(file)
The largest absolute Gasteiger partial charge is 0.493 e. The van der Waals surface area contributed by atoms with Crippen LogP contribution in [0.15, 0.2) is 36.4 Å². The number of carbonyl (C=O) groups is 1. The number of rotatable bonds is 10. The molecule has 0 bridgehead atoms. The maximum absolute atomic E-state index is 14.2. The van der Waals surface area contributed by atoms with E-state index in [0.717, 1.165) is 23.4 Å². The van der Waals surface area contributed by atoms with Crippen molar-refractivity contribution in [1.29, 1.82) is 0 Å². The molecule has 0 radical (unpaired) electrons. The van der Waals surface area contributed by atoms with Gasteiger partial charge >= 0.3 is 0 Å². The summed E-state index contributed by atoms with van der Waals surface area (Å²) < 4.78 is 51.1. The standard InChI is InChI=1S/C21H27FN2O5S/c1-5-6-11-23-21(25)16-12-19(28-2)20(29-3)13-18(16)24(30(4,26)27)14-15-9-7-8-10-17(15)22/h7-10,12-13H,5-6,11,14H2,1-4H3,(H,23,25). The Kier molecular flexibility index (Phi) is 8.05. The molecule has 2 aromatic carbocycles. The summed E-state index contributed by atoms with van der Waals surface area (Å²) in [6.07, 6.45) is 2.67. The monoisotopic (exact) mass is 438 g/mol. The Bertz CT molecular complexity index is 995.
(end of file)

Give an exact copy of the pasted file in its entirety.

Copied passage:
The largest absolute Gasteiger partial charge is 0.493 e. The van der Waals surface area contributed by atoms with Crippen LogP contribution in [0.15, 0.2) is 36.4 Å². The number of carbonyl (C=O) groups is 1. The number of rotatable bonds is 10. The molecule has 0 bridgehead atoms. The maximum absolute atomic E-state index is 14.2. The van der Waals surface area contributed by atoms with E-state index in [0.717, 1.165) is 23.4 Å². The van der Waals surface area contributed by atoms with Crippen molar-refractivity contribution in [1.29, 1.82) is 0 Å². The molecule has 0 radical (unpaired) electrons. The van der Waals surface area contributed by atoms with Gasteiger partial charge >= 0.3 is 0 Å². The summed E-state index contributed by atoms with van der Waals surface area (Å²) < 4.78 is 51.1. The standard InChI is InChI=1S/C21H27FN2O5S/c1-5-6-11-23-21(25)16-12-19(28-2)20(29-3)13-18(16)24(30(4,26)27)14-15-9-7-8-10-17(15)22/h7-10,12-13H,5-6,11,14H2,1-4H3,(H,23,25). The Kier molecular flexibility index (Phi) is 8.05. The molecule has 2 aromatic carbocycles. The summed E-state index contributed by atoms with van der Waals surface area (Å²) in [6.07, 6.45) is 2.67. The monoisotopic (exact) mass is 438 g/mol. The Bertz CT molecular complexity index is 995.